When I was 16 years old, I remember being a nervous wreck as I stood in line outside the club. I was trying my hardest to maintain my “cool guy” act, but it was at risk of being compromised by my friends’ goofy behavior and the biggest armpit sweat stain I had ever produced. We only had one goal that night; one objective: to get inside the club, one way or another.
We had heard that this disco had a loose carding policy; most people my age had already been there. In any event, we thought we looked old enough to pass for 18. It was new and exciting; we just had to give it a try.
Plus, what’s the worst thing that could happen, right?
So, like anxious knights ready for battle, we subjected ourselves to the cruel judgment of the mean gatekeepers. We just had to get past them to get into the castle where we would be rewarded with the ultimate feast, complete with alcohol, girls and social validation. (I was a huge King Arthur nerd back then.)
Looking back on it, going there made no sense. It was so crowded you couldn’t walk two steps; you would sweat twice your bodyweight every night, and even if you were there to drink, you either had to have enough money (which we didn’t), or have long hair and a pretty face to get any service.
But for the next three years, we went there almost every weekend, crammed together on that second-floor disco amid the multicolored, spinning lights, the cigarette smoke and the deafening boom-boom of house/dance/whatever music. We didn’t care. The attack on our senses was just too good and the girl-to-boy ratio too tantalizing to give up.
There was a sense of community among us, and the rush from doing something not entirely legal. It was absorbing. If they were going to let us play like adults, we were definitely going to do it.
I never thought something really bad could happen. I know it was naïve to think we were all there for the same reasons. But the truth was, there was a whole other world that was happening around us without me even noticing. There was that girl who was passed out on the floor very early in the night, probably from something somebody put in her drink. There were shady guys at the darkened corner table with the threatening looks—guys who were always one word or bump from jumping you. And, of course, there were the occasional bloody fights.
The bouncers never really checked us when we entered the bar, or asked anything about weapons. They were more concerned with looks, age and if you were the “appropriate” type of client that they wanted to attract.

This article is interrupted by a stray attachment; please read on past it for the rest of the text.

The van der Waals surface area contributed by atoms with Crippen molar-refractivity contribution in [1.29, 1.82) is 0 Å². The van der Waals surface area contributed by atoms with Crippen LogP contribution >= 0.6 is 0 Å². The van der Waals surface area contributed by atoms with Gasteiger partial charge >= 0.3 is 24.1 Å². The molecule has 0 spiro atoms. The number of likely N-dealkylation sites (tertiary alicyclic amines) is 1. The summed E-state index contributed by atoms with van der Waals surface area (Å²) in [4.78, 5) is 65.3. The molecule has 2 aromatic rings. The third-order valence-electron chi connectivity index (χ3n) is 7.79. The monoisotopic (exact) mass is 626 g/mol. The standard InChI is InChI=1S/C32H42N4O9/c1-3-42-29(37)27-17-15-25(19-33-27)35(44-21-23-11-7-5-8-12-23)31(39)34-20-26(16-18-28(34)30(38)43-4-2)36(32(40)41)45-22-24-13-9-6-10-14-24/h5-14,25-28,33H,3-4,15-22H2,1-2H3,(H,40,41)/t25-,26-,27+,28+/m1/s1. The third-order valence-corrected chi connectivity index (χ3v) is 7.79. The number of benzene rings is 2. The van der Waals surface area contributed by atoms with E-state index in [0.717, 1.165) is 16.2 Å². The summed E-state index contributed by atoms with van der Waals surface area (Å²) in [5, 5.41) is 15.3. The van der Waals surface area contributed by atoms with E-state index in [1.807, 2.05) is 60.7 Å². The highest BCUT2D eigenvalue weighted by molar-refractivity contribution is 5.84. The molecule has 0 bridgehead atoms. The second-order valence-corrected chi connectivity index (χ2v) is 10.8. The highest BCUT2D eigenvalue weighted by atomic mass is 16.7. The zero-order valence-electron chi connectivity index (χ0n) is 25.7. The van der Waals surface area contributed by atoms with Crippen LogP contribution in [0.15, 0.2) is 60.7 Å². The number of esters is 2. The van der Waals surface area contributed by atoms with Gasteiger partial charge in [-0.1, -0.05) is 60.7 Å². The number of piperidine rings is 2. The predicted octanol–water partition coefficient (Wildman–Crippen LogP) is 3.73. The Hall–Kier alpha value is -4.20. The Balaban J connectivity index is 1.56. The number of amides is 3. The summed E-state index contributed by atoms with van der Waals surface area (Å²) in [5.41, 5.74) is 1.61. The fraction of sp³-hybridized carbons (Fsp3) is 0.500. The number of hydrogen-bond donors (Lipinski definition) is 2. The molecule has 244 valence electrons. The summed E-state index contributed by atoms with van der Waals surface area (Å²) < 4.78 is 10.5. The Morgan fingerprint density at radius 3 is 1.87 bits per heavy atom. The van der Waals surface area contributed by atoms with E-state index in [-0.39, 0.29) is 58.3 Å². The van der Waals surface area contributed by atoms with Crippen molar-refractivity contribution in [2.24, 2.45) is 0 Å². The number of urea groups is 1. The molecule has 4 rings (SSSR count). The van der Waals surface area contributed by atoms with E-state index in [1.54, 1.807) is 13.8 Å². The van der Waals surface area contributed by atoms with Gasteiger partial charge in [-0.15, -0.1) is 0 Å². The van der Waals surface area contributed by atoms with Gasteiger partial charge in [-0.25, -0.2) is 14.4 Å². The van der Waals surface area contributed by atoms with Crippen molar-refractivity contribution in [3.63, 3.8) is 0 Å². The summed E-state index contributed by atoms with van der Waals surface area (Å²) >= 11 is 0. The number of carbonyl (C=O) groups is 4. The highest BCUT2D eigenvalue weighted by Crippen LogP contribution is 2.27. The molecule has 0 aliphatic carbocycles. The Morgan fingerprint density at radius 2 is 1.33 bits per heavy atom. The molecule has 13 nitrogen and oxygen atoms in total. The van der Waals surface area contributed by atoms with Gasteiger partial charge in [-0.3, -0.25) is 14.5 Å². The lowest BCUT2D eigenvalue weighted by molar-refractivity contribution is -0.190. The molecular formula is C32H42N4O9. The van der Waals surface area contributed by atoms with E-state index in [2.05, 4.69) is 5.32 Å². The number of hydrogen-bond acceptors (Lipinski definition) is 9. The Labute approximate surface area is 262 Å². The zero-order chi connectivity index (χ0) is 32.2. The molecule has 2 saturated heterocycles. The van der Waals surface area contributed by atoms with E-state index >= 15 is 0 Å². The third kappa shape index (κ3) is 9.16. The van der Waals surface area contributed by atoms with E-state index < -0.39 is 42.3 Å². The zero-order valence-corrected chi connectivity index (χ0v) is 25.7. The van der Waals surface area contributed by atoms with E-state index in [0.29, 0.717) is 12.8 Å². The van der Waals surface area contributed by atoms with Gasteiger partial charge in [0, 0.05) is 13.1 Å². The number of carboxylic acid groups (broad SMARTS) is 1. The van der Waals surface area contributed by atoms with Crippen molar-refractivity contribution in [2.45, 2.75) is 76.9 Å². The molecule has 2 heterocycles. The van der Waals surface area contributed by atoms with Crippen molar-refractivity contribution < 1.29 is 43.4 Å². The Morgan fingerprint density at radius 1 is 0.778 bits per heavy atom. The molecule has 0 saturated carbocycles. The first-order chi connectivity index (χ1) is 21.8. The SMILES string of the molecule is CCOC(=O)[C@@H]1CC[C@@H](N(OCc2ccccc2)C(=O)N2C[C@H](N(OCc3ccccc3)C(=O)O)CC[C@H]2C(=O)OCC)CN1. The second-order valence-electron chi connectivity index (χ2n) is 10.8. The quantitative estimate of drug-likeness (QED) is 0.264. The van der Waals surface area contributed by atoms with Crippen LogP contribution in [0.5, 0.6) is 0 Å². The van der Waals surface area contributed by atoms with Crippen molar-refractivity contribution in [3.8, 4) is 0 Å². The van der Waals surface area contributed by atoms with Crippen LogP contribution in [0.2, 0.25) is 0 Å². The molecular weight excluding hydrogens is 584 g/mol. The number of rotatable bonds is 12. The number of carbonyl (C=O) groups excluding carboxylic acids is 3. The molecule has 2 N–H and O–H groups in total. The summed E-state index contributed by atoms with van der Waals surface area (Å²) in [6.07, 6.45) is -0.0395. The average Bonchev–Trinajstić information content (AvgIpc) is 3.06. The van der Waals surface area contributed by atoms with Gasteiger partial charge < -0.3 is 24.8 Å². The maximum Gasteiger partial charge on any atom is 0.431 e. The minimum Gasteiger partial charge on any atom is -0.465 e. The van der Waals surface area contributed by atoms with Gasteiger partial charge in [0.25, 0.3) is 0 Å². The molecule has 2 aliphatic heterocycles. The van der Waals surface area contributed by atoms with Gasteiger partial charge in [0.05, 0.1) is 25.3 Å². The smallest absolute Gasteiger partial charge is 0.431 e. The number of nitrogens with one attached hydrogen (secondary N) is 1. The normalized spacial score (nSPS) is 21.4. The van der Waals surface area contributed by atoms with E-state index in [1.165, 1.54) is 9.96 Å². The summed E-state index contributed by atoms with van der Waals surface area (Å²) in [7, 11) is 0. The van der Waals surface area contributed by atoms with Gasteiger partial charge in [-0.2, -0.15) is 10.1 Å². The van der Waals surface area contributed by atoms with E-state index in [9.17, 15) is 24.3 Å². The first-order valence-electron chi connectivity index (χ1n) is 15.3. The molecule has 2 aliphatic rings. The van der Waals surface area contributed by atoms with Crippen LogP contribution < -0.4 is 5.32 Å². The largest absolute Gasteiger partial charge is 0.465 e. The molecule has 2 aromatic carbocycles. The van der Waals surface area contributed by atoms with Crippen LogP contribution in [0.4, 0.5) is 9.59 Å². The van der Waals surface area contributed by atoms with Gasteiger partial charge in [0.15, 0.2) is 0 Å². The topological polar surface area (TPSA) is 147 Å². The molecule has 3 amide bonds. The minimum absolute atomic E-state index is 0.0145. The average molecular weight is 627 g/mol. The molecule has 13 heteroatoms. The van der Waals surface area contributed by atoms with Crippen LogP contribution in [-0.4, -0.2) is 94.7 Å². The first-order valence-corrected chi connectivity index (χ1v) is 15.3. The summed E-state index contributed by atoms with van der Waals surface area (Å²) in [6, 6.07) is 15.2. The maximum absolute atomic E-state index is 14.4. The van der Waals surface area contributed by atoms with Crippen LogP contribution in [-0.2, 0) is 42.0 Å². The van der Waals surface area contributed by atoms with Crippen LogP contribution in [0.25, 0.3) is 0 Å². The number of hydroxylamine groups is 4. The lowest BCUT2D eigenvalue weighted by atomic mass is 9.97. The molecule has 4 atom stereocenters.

Maybe they got too comfortable with their reputation of serving to “young well-to-do teens” who didn’t present any kind of security risk. I don’t know. But in reality, they weren’t doing enough to keep things under control in a club that had become a cultural melting pot, filled with racism, machismo and big egos that needed to be fed. Sooner or later, something bad was going to happen.
Last Sunday at dawn, around 3:00 a.m., something bad did happen. Chinandega native Bayardo Perez was shot dead in the chest by Luis Cordero inside Broder dicoteque, according to media reports. Perez allegedly brought Cordero’s girlfriend to the bar and danced with her. Later that night, Cordero showed up looking for his girlfriend. Words were exchanged, then the issue spiraled into and all out brawl that resulted in the death of a fourth year dentistry student.
The place I had regularly visited throughout my teens—a place that holds lots of memories from my formative years—was finally shut down by police. All I’m left with is this eerie feeling of confusion and astonishment at how deeply I misunderstood the experiences I had there.
I know these kinds of tragedies happen all the time around Nicaragua, brought on by the same dangerous alpha male mentality and culture. I somehow managed to live in my bubble for a long time while it all went on around me. But to see this happen in a place so familiar to me hit a little too close to home.
The murderer and his friends where let go by the “security” of the club, who were probably overwhelmed by an incident that they are allegedly hired to prevent.
Sadly, the closing of Broder probably won’t change anything. Soon enough there will be a new hangout to replace the old one, but I genuinely hope the tragedy of Bayardo Perez does not go unpunished and that his memory serves a greater purpose—a real life cautionary tale that destroys the teenage dogma that we are all invincible. The reality is, this could just as easily been anyone of us.
Juan Cuadra, 19, is an Industrial Engineer student and aspiring writer. He graduated from Saint Teresa’s Academy. This is his first published article.